Here are some things to keep in mind while you are deciding what to eat.
What should you be eating?
According to Harvard’s School of Public Health the pyramid of our diet can be broken into six major blocks. The first block is made of whole grains which provide our bodies with vital energy we need. The second block is comprised of healthy fats and oils which can come from avocados and fish. The third block should be all fruits and vegetables. The fourth block is made of nuts, seeds, beans, and tofu which can provide vitamins and protein. The fifth block is comprised of fish, poultry, and eggs in order to provide lots of protein with low saturated fats. Finally, the sixth block is dairy or vitamin D / calcium supplements. Balance is really important.
If you eat the same salad for lunch and same chicken for dinner every night you’re going to get tired of eating healthy real quick. It’s important to try new foods and new combinations. Mix and match your proteins, grains, and vegetables
Eating Healthy doesn’t mean eating less
There is a huge misconception that when you start eating healthy you have to eat less. This could not be farther from the truth. When you begin substituting asparagus for french-fries you are replacing this high calorie high fat food with a low calorie food that is actually good for you. This means that you can eat as much asparagus as you want! It makes no sense to cut back on foods that are good for you. However, always keep in mind balance.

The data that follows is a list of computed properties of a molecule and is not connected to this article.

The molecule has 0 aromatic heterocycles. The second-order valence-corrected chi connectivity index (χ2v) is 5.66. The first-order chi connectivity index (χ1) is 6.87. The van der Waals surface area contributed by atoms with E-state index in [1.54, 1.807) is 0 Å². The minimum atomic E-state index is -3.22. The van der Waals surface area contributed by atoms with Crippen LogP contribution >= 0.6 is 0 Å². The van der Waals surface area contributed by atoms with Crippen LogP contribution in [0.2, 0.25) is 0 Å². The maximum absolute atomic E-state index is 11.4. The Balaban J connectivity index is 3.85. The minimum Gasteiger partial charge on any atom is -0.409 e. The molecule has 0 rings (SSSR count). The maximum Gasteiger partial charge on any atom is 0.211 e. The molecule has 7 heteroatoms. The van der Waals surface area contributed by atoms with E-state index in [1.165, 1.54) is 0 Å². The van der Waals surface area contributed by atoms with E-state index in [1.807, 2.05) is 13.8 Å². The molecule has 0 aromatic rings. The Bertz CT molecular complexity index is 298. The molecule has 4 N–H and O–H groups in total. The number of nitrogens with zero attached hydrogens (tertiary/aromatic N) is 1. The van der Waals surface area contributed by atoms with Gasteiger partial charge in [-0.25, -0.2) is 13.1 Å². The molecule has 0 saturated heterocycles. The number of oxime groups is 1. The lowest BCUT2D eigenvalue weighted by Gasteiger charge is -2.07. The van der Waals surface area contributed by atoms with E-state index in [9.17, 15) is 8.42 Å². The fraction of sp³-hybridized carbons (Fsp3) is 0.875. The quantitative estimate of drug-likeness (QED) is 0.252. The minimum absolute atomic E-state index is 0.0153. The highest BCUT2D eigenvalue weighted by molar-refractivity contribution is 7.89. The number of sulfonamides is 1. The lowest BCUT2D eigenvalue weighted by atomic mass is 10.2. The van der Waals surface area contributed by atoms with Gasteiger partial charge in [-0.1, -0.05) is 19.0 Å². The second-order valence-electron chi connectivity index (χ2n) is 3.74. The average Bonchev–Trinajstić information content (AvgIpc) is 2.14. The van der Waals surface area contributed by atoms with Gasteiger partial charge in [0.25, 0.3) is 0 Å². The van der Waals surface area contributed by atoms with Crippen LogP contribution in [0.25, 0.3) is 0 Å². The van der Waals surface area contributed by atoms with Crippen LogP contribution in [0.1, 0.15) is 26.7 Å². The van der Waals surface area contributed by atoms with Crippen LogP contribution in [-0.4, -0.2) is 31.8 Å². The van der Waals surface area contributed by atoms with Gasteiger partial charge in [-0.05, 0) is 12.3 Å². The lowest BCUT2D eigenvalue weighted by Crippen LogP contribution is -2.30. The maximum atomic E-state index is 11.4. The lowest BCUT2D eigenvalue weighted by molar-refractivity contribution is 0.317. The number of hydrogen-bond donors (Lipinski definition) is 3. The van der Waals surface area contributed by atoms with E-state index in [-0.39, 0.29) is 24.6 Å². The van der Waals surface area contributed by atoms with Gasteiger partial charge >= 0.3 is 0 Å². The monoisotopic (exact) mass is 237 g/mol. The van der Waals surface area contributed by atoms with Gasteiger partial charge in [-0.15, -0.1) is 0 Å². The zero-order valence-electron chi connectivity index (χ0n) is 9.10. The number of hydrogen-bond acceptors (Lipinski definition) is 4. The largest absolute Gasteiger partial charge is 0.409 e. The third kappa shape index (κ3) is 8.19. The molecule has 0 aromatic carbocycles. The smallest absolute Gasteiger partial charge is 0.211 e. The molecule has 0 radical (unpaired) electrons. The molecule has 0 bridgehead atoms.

At college there is always going to be free food somewhere. So it’s important for you to listen to your body. Recognize when you are hungry and when you are full. It’s easy to lose track of how much snacking you are doing when you’re multitasking. Always pay attention to what you are eating and take your time. You want to be happy when you eat so try to avoid negative or guilty thoughts.
Don’t drink your calories
Don’t let unlimited access to sodas and other sugary drink in college cafs trap you. Try to limit yourself to at most one sugary drink a day. Limiting your sugary drink intake can reduce the spikes in your blood sugar. These spikes could be the first step towards some chronic diseases such as heart disease and diabetes. You can never go wrong with good ole H2O.
Thanks, Kathleen, for some spot on advice for college students facing all the temptations that college eating has to offer. An added note, too, many young people (especially women) know to watch their calories, and often will forgo food to have calories left over for drinking. Make no mistake about it - drinking on an empty stomach will get you drunk faster (no, not a good thing) and increases your risk for alcohol poisoning. More on that HERE.